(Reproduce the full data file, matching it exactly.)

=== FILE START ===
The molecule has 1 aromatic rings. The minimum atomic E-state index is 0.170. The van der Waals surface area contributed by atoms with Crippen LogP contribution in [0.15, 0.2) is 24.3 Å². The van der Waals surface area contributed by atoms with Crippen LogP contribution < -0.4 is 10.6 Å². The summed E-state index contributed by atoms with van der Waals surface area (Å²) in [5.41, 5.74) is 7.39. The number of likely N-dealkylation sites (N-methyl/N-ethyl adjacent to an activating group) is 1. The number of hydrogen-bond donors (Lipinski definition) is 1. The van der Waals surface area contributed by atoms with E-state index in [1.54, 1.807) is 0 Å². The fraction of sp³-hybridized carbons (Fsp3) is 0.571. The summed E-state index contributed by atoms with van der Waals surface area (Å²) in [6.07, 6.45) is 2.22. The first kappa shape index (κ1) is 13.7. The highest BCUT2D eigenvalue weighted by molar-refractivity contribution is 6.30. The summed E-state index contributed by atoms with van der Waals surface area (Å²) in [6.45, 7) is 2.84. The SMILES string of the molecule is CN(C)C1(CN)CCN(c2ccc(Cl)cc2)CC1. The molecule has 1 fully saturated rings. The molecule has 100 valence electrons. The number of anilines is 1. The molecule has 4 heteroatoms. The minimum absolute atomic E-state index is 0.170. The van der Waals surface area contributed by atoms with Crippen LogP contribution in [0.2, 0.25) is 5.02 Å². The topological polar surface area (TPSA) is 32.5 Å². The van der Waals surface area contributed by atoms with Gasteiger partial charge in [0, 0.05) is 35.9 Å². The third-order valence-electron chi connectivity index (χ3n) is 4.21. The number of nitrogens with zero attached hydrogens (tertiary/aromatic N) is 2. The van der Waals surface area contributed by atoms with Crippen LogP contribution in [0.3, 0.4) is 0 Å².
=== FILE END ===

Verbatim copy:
The molecule has 1 aromatic rings. The minimum atomic E-state index is 0.170. The van der Waals surface area contributed by atoms with Crippen LogP contribution in [0.15, 0.2) is 24.3 Å². The van der Waals surface area contributed by atoms with Crippen LogP contribution < -0.4 is 10.6 Å². The summed E-state index contributed by atoms with van der Waals surface area (Å²) in [5.41, 5.74) is 7.39. The number of likely N-dealkylation sites (N-methyl/N-ethyl adjacent to an activating group) is 1. The number of hydrogen-bond donors (Lipinski definition) is 1. The van der Waals surface area contributed by atoms with E-state index in [1.54, 1.807) is 0 Å². The fraction of sp³-hybridized carbons (Fsp3) is 0.571. The summed E-state index contributed by atoms with van der Waals surface area (Å²) in [6.07, 6.45) is 2.22. The first kappa shape index (κ1) is 13.7. The highest BCUT2D eigenvalue weighted by molar-refractivity contribution is 6.30. The summed E-state index contributed by atoms with van der Waals surface area (Å²) in [6.45, 7) is 2.84. The SMILES string of the molecule is CN(C)C1(CN)CCN(c2ccc(Cl)cc2)CC1. The molecule has 1 fully saturated rings. The molecule has 100 valence electrons. The number of anilines is 1. The molecule has 4 heteroatoms. The minimum absolute atomic E-state index is 0.170. The van der Waals surface area contributed by atoms with Crippen LogP contribution in [0.2, 0.25) is 5.02 Å². The topological polar surface area (TPSA) is 32.5 Å². The van der Waals surface area contributed by atoms with Gasteiger partial charge in [0, 0.05) is 35.9 Å². The third-order valence-electron chi connectivity index (χ3n) is 4.21. The number of nitrogens with zero attached hydrogens (tertiary/aromatic N) is 2. The van der Waals surface area contributed by atoms with Crippen LogP contribution in [0.3, 0.4) is 0 Å².